In announcing the settlement, the SEC’s Chief of the FCPA Enforcement Unit, Charles Cain, commented that “Poor control environments are fertile soil for malfeasance” as “weaknesses in one part of the business can often serve as a harbinger of larger unaddressed problems.”
This appears to mark the SEC’s new approach to FCPA enforcement. As the latest SEC enforcement action to prioritize the books and records and internal controls provisions, Novartis reflects a growing trend. For example, in an enforcement action against Cognizant Technology Solutions Corporation in 2019 for its actions in India, the SEC found the company violated the provisions by “failing to devise and maintain a sufficient system of internal accounting controls,” which “permitted managers to conceal bribe payments through the manipulation of bogus construction charges” and prevented the “effective review of the application or renewal of facility permits and licenses.” As a result, the company was forced to pay approximately $25 million in disgorgement and fines. While DOJ’s parallel enforcement action also included evidence of actual bribes, the SEC chose to focus its enforcement solely on the accounting provisions.
Similarly, in another 2019 settlement with Jupiter Networks, the SEC charged the technology company with violating the books and records and internal controls provisions. Jupiter knowingly kept discounts and lavish travel expenses off the books, allowing its subsidiaries to use these common bribery tools to earn benefits from Chinese and Russian officials.
Why does this matter? Just as accounting standards exist to protect investors and the public from companies making misleading claims on their balance sheets, the FCPA’s accounting provisions help protect the public from a company hiding known malfeasance in ill-defined “common funds” or “slush funds.” They also help put the burden of compliance on the party best positioned to bear it—the multinational corporation doing business around the globe—not their smaller partner companies that may not have any experience with SEC compliance standards.
Furthermore, this shift in emphasis marks a ratcheting up of the SEC’s enforcement power. Faced with an arsenal of tricks shielding payment information, the SEC may find it easier to build an accounting case than a straight bribery claim. Often, it can be hard to find the necessary evidence to prove the actual payment of bribes, even while every aspect of the facts points to their existence.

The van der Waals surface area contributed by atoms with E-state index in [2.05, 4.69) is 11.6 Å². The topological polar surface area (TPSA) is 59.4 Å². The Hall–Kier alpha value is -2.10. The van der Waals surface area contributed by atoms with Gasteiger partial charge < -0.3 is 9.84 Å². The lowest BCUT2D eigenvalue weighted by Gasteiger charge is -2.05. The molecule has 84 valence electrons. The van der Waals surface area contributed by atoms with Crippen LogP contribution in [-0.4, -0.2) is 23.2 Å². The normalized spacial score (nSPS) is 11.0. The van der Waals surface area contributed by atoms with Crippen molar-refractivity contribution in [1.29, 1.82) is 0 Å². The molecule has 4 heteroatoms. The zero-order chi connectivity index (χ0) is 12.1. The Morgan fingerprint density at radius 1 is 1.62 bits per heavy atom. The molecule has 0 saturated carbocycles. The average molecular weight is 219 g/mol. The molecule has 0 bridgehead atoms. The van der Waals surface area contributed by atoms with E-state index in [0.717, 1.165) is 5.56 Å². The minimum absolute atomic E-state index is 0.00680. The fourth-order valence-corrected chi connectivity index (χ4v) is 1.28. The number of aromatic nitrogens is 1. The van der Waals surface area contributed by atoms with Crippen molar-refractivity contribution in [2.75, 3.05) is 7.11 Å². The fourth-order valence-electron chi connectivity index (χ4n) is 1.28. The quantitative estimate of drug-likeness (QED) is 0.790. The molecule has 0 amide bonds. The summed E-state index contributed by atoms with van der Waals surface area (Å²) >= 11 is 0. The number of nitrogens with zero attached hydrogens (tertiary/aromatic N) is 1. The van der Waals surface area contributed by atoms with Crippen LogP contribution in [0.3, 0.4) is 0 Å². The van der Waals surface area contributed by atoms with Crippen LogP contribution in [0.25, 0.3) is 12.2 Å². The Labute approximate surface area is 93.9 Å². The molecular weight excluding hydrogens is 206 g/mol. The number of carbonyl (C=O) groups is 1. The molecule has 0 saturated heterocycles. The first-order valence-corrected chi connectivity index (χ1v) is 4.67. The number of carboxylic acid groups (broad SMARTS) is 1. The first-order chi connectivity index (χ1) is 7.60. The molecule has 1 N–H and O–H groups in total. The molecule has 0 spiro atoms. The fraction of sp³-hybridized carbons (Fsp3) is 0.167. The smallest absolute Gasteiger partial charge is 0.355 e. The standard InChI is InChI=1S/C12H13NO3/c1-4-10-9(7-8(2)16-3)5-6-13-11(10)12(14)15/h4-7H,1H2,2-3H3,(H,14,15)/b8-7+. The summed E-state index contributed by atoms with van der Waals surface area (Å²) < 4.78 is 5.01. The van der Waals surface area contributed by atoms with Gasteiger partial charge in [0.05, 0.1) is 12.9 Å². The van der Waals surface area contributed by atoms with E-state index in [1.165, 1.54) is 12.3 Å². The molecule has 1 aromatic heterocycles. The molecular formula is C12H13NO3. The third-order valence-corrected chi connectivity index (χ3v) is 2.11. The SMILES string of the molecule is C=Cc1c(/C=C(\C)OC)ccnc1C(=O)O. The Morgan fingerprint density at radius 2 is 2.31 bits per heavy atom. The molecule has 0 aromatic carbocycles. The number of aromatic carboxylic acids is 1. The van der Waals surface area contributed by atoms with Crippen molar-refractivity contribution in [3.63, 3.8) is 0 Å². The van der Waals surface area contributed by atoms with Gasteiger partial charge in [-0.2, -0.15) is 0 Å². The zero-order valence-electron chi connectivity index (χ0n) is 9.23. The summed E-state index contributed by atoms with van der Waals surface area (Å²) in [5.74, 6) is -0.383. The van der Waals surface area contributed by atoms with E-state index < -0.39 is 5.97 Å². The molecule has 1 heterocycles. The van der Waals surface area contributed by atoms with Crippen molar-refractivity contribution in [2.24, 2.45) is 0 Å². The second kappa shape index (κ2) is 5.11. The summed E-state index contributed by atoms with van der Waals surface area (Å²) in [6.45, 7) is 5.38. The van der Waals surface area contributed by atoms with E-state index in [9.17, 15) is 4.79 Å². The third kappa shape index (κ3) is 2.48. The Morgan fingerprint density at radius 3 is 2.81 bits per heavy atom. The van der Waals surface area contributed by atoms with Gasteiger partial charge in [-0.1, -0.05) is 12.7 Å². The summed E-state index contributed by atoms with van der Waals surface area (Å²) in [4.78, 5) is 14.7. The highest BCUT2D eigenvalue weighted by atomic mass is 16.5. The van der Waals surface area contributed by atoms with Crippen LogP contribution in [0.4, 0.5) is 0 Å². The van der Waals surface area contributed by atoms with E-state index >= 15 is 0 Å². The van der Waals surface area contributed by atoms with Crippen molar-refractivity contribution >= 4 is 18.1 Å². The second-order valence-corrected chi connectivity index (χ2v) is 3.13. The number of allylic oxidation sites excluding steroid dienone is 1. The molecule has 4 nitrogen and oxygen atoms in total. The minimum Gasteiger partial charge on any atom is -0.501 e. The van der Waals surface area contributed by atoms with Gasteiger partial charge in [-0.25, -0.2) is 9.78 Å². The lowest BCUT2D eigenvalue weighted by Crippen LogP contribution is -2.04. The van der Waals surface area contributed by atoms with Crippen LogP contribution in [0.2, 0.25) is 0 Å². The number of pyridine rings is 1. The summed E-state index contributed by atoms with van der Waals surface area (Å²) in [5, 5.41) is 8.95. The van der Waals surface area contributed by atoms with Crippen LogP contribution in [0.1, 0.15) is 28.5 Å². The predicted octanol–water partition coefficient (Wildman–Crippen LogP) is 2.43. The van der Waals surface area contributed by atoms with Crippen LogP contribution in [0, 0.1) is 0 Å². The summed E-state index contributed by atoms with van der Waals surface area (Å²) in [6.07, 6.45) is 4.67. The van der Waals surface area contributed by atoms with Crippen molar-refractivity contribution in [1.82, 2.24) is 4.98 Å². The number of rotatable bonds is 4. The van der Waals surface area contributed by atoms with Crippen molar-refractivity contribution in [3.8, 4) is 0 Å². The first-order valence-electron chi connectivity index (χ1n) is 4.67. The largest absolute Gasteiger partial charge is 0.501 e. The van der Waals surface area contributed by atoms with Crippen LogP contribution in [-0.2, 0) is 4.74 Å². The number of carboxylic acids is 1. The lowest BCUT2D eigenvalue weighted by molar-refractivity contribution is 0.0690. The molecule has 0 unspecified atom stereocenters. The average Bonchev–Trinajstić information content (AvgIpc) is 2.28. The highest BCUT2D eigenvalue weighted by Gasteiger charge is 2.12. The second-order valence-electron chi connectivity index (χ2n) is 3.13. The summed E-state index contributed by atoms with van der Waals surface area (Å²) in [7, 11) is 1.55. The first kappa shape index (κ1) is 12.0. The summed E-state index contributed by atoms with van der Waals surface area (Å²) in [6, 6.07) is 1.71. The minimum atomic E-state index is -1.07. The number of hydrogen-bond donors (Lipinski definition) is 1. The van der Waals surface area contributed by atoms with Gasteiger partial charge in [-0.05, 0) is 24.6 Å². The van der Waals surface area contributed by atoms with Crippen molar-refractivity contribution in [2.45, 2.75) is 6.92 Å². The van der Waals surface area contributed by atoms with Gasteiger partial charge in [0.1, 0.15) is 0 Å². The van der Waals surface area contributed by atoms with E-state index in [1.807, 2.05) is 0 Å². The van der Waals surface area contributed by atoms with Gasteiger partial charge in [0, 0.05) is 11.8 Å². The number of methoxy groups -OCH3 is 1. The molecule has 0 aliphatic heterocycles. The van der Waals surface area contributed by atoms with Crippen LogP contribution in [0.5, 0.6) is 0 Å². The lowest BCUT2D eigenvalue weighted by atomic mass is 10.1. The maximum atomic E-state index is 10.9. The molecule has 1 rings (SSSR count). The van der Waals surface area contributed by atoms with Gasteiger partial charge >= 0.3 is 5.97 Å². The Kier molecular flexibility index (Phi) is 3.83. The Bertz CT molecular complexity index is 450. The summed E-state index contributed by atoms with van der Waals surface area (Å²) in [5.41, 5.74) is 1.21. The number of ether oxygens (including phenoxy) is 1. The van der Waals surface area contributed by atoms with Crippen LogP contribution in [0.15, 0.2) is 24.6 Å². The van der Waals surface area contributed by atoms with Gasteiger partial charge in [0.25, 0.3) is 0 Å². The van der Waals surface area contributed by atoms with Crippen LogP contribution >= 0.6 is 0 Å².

Not only do FCPA cases often involve conduct in remote regions, far from SEC offices, they usually involve complicated contractual arrangements that span years if not decades. The SEC often needs a whistleblower both to alert them to a violation and to point them to the correct evidence of a bribe. Under the agency’s whistleblower program, an FCPA whistleblower (like any other SEC tipster) may ultimately be entitled to share in the recovery.
But even with a whistleblower’s help, actual evidence of bribes is hard to come by. Instead, companies may purposefully fail to meet their accounting obligations under GAAP and similar provisions to obscure the slush funds used to pay government officials. Similarly, they may purposefully fail to ask the required compliance questions that are designed to ensure their agents are not paying bribes, preferring instead to reap any potential benefits for the company.
With its recent spate of actions targeting this accounting swamp, the SEC is effectively telling companies that don’t ask, don’t tell is not a strategy to avoid FCPA liability.
Reprinted with permission from the August 11, 2020 edition of the New York Law Journal © 2020 ALM Media Properties, LLC. All rights reserved. Further duplication without permission is prohibited, contact 877-257-3382 or email@example.com.